We trust Google with a lot of things: we trust that it will be there for us when our memory fails and that it will find the best information for us. Can we trust it to predict the future for us too? Well, the future of consumer electronics at least.
Based on Google Trends searches, Microsoft's next generation system is poised to take down Sony's next Playstation console. Google Trends previously held the data that showed the winner of the high-def DVD race, as Blu-ray yielded more search results than HD DVD films. This time, news site Ludos Mundi used Google Trends to discover whose winning the next-gen popularity contest, and found users search "Xbox 720" about 60 percent of the time, compared to searches for "PS4" that occur 40 percent of the time.
You can use Google Trends yourself to see the data. Simply compare "Xbox 720" and "PS4" using the Forecast feature.
The vulnerability leaves these devices open to malware downloaded in remote apps, which can then read user data and even brick your phone completely. "The good news is we can easily obtain root on these devices and the bad is there is no control over it," said xda-developers user Alephzain. Usually, vulnerabilities like this require physical access to the phone, while this vulnerability allows it to be attacked from apps downloaded from the Google Play Store.
Samsung is apparently aware of the problem, but has not publicly acknowledged the problem. Millions of devices are reportedly at risk right now as public knowledge of the issue spreads.
Read More | The Verge
Ray Kurzweil announced via his blog that he is joining Google to work on projects that consisting of machine learning and language processing.
"I'm excited to share that I'll be joining Google as Director of Engineering this Monday, December 17," Kurzweil said. "I've been interested in technology, and machine learning in particular, for a long time: when I was 14, I designed software that wrote original music, and later went on to invent the first print-to-speech reading machine for the bling, among other inventions. I've always worked to create practical systems that will make a difference in people's lives, which is what excites me as an inventor."
Kurzweil will serve as a Director of Engineering, though it's not clear on how immediate Kurzweil's focus will be on consumer products.
Read More | Kurzweil
Google has finally reincarnated its map offering and is free of charge in Apple's App store for your consumption. The app promises features that the fabled old stock maps didn't offer like voice-guided turn-by-turn navigation. It has been said by AllThingsD that Apple chose to do its own mapping solution because Google wouldn't offer that specific feature for iOS. My initial impression of the app is that it is visually appealing, and we are glad to see that Street View is present, along with public transit info. The most important thing is that the new Google Maps is vector-based, so navigating the map should be buttery smooth. Google reps have admitted that it's even better than maps for Android. Here's the run down of the features in the Google Maps reboot:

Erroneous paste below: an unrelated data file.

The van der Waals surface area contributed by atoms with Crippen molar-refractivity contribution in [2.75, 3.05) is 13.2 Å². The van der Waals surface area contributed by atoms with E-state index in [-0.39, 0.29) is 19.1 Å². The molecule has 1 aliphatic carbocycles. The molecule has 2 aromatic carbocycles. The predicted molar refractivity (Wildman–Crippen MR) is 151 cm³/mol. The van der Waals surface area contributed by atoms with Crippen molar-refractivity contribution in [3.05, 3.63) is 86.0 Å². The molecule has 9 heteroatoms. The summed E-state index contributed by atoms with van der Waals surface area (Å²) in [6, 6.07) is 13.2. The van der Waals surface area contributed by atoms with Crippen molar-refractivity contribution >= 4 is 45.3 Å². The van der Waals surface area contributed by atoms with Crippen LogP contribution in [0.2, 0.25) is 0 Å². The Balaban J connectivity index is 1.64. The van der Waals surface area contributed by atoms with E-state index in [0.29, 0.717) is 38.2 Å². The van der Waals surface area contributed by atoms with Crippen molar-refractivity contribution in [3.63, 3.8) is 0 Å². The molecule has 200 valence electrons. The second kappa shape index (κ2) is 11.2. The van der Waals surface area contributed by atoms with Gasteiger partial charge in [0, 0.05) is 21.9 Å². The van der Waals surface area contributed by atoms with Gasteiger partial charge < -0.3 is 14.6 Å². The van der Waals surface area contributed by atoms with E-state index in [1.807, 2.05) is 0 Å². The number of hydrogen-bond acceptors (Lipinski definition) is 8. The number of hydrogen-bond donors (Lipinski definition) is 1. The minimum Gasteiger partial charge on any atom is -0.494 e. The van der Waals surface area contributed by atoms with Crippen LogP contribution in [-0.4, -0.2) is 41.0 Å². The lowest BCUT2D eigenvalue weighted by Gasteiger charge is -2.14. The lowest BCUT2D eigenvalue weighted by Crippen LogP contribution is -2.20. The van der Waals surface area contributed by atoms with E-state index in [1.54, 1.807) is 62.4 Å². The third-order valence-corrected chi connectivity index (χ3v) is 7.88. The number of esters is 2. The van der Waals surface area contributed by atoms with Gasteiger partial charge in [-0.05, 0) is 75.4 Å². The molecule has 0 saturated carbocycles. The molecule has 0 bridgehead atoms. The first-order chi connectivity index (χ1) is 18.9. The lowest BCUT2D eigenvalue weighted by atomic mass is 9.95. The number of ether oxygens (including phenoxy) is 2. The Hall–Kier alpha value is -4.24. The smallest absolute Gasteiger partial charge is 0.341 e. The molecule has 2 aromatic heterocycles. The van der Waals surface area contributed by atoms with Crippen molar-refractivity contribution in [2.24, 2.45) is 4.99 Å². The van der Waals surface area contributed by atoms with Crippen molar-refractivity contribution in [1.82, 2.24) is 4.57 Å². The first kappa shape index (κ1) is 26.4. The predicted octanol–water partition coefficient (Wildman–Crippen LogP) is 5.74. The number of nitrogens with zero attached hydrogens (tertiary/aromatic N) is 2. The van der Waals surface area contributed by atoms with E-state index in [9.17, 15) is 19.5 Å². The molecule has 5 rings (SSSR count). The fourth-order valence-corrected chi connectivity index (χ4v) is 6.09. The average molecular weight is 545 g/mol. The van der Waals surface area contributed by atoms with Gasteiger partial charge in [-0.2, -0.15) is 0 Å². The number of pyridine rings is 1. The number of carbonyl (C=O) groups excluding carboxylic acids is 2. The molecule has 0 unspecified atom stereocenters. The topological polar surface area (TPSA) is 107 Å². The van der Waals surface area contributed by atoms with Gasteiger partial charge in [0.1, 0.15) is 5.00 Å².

Read More | Google Maps for iOS
In this episode we open up the Sprint LG Optimus G smartphone, which runs on Sprint's new 4G LTE network. LG's Optimus G device has a great display, is super-thin, and runs Android 4.0 Ice Cream Sandwich at launch. You also might recognize the back of the device, as this is the phone that the Google Nexus 4 was based off of. The Sprint model sports an impressive 13 megapixel camera, allowing you to take super-high quality shots, which pairs up nicely with its stunning display.
Google is following up the release of Gmail 2.0 for iOS earlier this morning with a new version of Google Voice that's optimized for the iPhone 5 widescreen display. You can download Google Voice 1.4.4 now from the App Store for free.
Google has finally released version 2.0 of its native Gmail client app for iOS. It has much requested features and a complete resign that is cleaner than before. TechCrunch columnist MG Siegler says the app had no influence from the Sparrow acquisition, which is surprising since version 2.0's UI looks decent. Here is a list of the updated features.
- Multiple account support
- App redesigned with a new, cleaner look
- Search predictions as you type
Hopefully the team turns its attention to the YouTube app for iOS which is sorely needing a clean revamp that also supports iPhone 5 and the iPad. Fingers crossed.
Read More | Gmail
If you're an AT&T customer sporting a Samsung Galaxy S III, today is the day that you finally get to update your smartphone to Android 4.1 Jelly Bean. This means you get access to Google Now, better notifications, low light photo mode, as well as all the fixes and knowledge that you're on the (almost) latest and greatest. Get the Android 4.1 update now by hitting the source link.
Read More | Samsung
Read More | Google Apps Developer
Microsoft has given relief to Android business users as a native Outlook.com app made its way to the Google Play Store. The Exchange ActiveSync protocol is standard for business and Enterprise professionals. Unfortunately, the functionality is lacking in many older Android handsets. So, the initial user reviews of the app seem mixed but it's better than nothing. Check out the features after the quick jump.
Read More | Google Play Store
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